According to the 2010 census, there are over 92,000 Asian Americans in the 8th Congressional District, and over 43,000 of them are South Asian, but civic engagement has been a challenge for this community in the past. Raja knows this first hand -- he lost by a margin of less than 300 votes in another run for public office in this district.

The sizable Indian population in this district can be seen at the flagship Indian grocery chain - Patel Brothers in Schaumburg. The signage in front of the store besides the name reads : Celebrating our foods... Our culture. "This cultural belonging needs to translate into a sense of civic belonging and participation as well," says Kapur, of SAAPRI.

2016-11-08-1478575932-9377671-patelbros.png
The Patel Brothers flagship store in Schaumburg, where fresh chappatis are an attraction.

Whether showcasing the iconic three-wheeler auto-rickshaw at the store entrance a few months ago, or the automated chappati-maker -- that churns out fresh Indian wheat breads in an assembly line everyday -- the store offers a complete "Desi" experience replete with Indian vegetables and spices. However as South Asians in this area have almost doubled, spawning the rise of such ethnic retail establishments, will that translate to a more cohesive identity and more civic engagement?

"I voted for him in the primary and he won the election this time." says Vithalbhai Patel, who immigrated to the Chicago area after living in Africa for 40 years. This April in the primary he voted for the first time, after becoming a citizen. As he shopped in the packed aisles of Patel Brothers, the candidate he referred to was Raja Krishnamoorthi.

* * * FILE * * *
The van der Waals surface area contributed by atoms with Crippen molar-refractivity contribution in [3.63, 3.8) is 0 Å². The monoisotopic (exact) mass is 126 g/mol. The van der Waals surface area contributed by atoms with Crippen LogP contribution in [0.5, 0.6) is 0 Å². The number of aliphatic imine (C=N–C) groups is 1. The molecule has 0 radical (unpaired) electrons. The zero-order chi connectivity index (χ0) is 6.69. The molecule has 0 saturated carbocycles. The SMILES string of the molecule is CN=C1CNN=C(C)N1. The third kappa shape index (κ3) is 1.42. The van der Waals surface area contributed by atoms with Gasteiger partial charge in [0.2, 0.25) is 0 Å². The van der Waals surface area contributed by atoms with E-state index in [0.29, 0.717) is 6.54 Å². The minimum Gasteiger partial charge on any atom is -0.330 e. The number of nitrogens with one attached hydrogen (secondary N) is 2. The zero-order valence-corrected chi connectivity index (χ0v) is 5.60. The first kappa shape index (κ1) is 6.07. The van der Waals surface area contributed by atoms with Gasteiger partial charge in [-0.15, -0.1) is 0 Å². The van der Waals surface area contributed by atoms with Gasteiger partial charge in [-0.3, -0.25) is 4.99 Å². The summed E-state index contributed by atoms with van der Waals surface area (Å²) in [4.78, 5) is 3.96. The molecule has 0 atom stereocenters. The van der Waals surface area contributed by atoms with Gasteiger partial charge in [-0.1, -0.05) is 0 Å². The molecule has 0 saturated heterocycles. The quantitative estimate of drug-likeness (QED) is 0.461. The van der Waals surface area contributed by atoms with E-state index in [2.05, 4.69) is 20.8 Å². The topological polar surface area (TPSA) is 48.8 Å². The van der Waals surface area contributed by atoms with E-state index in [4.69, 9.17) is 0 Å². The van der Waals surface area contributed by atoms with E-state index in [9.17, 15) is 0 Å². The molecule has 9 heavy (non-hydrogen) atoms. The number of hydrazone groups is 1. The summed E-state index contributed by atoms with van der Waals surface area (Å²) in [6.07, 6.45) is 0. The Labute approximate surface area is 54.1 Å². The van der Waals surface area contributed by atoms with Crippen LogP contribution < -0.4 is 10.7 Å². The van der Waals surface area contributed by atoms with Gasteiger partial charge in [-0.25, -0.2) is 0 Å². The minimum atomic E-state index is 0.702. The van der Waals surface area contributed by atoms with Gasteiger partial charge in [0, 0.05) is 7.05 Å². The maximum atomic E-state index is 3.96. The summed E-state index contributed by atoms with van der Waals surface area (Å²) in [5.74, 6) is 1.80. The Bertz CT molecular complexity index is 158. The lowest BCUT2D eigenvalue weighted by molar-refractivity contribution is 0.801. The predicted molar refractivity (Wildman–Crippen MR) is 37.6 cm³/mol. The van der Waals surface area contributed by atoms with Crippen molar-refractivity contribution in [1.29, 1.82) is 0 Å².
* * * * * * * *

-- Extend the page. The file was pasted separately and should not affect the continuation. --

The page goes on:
The lack of voter engagement has flown under the radar in how it has impacted Krishnamoorthi's earlier runs for public office. In an earlier attempt at public office in 2010, he ran for State Comptroller and lost the race by less than 1%. This startlingly slim margin of defeat becomes important when we bear in mind the low voter engagement within the South Asian community. Krishnamoorthi says that given a different level of voter engagement, "it is very possible that that race could have had a different outcome."

"According to analysis by Asian Americans Advancing Justice -- Chicago, fewer than 300 votes decided the 2010 general election in this district," says Reema Kapur, of SAAPRI, South Asian American Policy & Research Institute, a non-partisan, organization, "Our community members know that if they show up in November, they can decide the winner." Even so do most members of the community know that an Indian American is running for Congress?

Krishnamoorthi is grateful for the support he has from the South Asian community and hopes that it translates into votes come November. He says that sometimes even dispelling simple myths may promote civic participation. He mentioned some misperceptions he encountered from within the community like -- if they voted then the chances of them being selected for jury duty may go up. Also if they understood they had options like early voting or mailing in their ballots then they may not worry so much about taking time off from work and family. "Voting on the day of the elections is not their only choice."